Tuesday, May 3, 2011

Apparently, the lot of some economists is to be painfully condescending

Particularly freshwater economists who seem determined to make a leitmotif out of boastful complaints about the burdens of being smarter and more logical than the rest of us. Here's Will Wilkinson with a recent example:
The most curious thing about Mr Krugman's quasi-religious squeamishness about the "commercial transaction" is that it is normally the economist's lot to explain to the superstitious public the humanitarian benefits of bringing human life ever more within the cash nexus.
Wilkinson's entire post is (unintentionally) interesting and you should definitely take a look at it (though you should also take a look at the rebuttals here and here), but for a distillation of the freshwater mindset, you really can't beat the line about 'the economist's lot.' (I suspect Wilkinson may have been going for humorous wording here but I doubt very much he was joking.)

For a less pithy though perhaps more instructive example, consider these comments Steve Levitt made on Marketplace:
One of the easiest ways to differentiate an economist from almost anyone else in society is to test them with repugnant ideas. Because economists, either by birth or by training, have their mind open, or skewed in just such a way that instead of thinking about whether something is right or wrong, they think about it in terms of whether it's efficient, whether it makes sense. And many of the things that are most repugnant are the things which are indeed quite efficient, but for other reasons -- subtle reasons, sometimes, reasons that are hard for people to understand -- are completely and utterly unacceptable.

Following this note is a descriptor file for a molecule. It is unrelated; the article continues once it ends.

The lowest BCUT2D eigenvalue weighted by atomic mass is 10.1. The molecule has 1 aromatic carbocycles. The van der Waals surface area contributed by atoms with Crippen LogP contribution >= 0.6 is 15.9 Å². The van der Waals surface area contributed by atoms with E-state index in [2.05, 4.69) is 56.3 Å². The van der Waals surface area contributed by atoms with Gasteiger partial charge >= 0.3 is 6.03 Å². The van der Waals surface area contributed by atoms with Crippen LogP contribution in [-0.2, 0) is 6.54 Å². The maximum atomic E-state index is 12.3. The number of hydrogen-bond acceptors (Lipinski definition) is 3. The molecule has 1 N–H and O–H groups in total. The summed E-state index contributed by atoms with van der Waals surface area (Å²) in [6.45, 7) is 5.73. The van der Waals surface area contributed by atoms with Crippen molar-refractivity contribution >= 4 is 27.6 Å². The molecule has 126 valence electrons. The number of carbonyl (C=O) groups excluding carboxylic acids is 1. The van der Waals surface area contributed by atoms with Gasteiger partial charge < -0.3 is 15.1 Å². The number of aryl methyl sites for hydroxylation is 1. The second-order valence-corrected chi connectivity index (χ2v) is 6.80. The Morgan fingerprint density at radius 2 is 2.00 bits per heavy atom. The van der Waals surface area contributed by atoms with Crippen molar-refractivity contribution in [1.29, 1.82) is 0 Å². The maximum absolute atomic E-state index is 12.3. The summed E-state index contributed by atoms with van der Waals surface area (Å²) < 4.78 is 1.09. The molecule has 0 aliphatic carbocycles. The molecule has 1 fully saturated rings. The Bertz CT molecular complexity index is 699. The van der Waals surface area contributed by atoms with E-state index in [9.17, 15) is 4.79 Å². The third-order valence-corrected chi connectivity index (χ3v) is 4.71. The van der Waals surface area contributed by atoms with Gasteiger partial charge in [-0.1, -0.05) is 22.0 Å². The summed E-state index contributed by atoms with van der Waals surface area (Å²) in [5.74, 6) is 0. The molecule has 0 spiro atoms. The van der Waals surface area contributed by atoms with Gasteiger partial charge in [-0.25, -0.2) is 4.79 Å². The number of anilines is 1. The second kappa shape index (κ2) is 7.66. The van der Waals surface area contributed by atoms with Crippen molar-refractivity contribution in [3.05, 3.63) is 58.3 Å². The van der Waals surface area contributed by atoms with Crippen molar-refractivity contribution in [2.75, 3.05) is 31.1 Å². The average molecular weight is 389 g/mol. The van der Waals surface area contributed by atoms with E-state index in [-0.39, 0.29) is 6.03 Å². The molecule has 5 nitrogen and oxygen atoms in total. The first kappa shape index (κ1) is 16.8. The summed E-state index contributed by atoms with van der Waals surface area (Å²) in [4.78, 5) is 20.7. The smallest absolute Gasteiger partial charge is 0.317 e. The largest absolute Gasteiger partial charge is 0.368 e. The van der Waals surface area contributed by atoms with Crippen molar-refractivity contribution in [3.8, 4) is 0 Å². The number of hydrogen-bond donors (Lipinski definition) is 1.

As I said at the time:
There are few thoughts more comforting than the idea that the people who disagree with you are overly emotional and are not thinking things through. We've all told ourselves something along these lines from time to time.

But can economists really make special claim to "whether [ideas] makes sense"? Particularly a Chicago School economist who has shown a strong inclination toward the kind of idealized models that have great aesthetic appeal but mixed track records? (This is the same intellectual movement that gave us rational addiction.)

When I disagree with Dr. Levitt, it's for one of the following reasons:

I question his analyses;

I question his assumptions;

I question the validity of his models.

Steve Levitt is a smart guy who has interesting ideas, but a number of intelligent, clear-headed individuals often disagree with him. Some of them are even economists.

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